Social Media Roundup - 7 Tips for Better Social Media Writing
Social Media Roundup 7 Tips for Better Social Media Writing
Social Media Roundup AgendaThis week’s Social Media Roundup offers 7 tips that will helpyou and your social media team write more effective socialmedia posts. Introduction #1 Keep it short and to the point #2 It’s not a press release #3 Keep it fun, but professional #4 Connect with your audience #5 Avoid social media slang #6 Don’t be too promotional #7 Edit and proofread
Social Media RoundupIntroduction Writing for social media may sound simple, but it’s more complex than posting on your personal social media pages on a Saturday afternoon. Social media posts and Tweets require some forethought. One simple mistake like a typo or a post that sounds too promotional can damage an organization’s reputation. These 7 tips can work as a checklist or a guide to help you and your organization get the message out using social media while at the same time maintaining the good reputation your organization has worked so hard to build.
Social Media Roundup #1 Keep it short and to the point Short Social media is about brevity. Social media users want their information fast, so they’re not interested in huge blocks of information. Facebook allows for posts with up to 420 characters, but if you want your message to resonate with the audience, your posts should never require your followers to click the “see more” button at the bottom of the post. Write Too long something that draws readers in, and then let your photo, news item or link do the rest. With Twitter, you’re limited to 140 characters, but that doesn’t mean you should use all 140. Leave some room for your followers to comment and retweet your content. With Twitter, write a quick sentence, add a shortened link and let your followers spread the news further. Try to draw people in with short, catchy Tweets. Don’t make users click to “see more”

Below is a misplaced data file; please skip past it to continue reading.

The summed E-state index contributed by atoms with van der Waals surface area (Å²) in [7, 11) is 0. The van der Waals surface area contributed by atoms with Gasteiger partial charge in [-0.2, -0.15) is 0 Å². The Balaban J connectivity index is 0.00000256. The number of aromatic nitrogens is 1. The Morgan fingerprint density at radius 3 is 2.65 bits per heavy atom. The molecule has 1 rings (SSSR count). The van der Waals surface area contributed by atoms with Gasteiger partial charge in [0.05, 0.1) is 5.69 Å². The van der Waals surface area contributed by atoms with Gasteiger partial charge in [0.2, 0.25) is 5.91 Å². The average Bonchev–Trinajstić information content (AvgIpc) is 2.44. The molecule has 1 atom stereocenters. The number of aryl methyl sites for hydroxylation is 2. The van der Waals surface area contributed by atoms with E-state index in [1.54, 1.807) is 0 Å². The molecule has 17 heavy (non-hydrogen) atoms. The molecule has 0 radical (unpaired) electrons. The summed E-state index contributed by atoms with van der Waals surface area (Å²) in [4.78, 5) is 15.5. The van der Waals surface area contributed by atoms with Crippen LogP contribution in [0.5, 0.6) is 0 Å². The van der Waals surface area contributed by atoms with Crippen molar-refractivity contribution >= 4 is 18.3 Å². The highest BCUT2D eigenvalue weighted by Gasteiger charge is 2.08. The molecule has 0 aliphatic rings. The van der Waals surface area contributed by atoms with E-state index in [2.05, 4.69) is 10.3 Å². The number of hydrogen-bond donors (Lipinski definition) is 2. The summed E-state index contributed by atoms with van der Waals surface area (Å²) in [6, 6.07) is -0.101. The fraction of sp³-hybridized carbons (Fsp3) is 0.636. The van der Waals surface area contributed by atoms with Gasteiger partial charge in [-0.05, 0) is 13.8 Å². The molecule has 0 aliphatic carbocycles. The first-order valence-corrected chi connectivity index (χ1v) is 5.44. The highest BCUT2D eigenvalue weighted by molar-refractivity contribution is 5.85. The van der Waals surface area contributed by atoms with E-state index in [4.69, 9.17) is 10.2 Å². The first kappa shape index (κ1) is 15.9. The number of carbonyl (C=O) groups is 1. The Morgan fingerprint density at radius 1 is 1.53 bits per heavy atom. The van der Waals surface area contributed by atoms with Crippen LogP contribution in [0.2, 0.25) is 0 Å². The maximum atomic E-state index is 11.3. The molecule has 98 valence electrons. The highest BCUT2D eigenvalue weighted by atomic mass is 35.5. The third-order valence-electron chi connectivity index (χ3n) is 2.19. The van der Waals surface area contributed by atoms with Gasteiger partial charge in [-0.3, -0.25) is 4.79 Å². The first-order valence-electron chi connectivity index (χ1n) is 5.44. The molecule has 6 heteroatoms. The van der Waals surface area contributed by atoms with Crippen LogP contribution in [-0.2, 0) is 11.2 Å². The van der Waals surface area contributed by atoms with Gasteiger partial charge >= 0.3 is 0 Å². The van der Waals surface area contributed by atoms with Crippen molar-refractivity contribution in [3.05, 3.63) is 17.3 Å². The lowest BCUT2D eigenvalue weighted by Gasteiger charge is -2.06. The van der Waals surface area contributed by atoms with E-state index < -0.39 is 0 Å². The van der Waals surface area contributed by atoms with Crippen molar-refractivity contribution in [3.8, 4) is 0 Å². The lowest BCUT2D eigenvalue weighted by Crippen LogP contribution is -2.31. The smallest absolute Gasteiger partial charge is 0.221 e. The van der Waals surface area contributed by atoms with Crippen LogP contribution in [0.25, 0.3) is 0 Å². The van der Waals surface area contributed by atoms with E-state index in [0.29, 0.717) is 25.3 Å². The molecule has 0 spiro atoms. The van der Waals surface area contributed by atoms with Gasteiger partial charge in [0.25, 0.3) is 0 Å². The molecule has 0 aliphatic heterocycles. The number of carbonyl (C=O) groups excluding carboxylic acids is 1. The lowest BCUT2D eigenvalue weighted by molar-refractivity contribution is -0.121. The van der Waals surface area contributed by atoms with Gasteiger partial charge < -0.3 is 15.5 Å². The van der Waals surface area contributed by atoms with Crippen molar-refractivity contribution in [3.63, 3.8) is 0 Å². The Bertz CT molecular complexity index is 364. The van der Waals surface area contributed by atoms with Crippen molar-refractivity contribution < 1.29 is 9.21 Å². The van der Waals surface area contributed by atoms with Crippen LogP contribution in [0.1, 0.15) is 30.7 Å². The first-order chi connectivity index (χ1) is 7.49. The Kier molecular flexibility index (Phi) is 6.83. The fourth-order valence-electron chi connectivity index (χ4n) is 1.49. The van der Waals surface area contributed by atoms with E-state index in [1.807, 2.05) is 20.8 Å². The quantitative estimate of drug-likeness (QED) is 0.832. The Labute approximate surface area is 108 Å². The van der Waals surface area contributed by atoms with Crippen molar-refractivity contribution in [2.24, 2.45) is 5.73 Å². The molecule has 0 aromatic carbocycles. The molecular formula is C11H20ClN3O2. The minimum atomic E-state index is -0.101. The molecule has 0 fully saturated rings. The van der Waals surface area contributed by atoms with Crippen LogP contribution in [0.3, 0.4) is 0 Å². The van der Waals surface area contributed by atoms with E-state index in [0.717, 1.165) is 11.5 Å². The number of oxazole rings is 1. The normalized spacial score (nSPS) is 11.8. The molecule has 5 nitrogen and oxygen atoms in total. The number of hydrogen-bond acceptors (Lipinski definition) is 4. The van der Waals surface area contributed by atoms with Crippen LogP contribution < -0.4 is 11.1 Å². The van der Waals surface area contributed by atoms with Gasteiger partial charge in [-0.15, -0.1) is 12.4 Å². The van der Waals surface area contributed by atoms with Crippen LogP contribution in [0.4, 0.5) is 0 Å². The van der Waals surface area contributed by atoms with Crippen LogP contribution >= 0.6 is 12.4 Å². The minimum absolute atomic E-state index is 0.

Social Media Roundup#2 It’s not a press release One of the more common mistakes made by new social media managers is posting press releases to Facebook or other social media platforms. Social media is not the place for PDF documents, dry press releases or boilerplate messages. Social media is about engagement with a large online audience. If you treat them like the press or the media, they will not listen to what you’re saying or comment on the messages you’re trying to place. Save press releases for the press and focus on making organization messages interesting and appealing to a broader audience. If your leadership wants a place on social media for press releases, you can create a custom tab or use the notes tab on Facebook. On Twitter, you can link to it using a catchy or interesting Tweet.
Social Media Roundup#3 Keep it fun, but professional Social media is intended to be conversational. It’s important that your organization use a voice that is both friendly and approachable. It’s important that your organization write “fun” or entertaining posts from time to time to show its human side. Occasionally posting content that is entertaining will help your audience digest the “dose of medicine” command message that you will also post on your social media platforms. While it’s good to have fun with social media, don’t ever forget to maintain professionalism. Make sure that all posts relate to your organization on some level and never write a social media post that can damage the credibility of your organization. While it’s good to ask your followers what they’re interested in, make sure you maintain professional language on your social media sites at all times.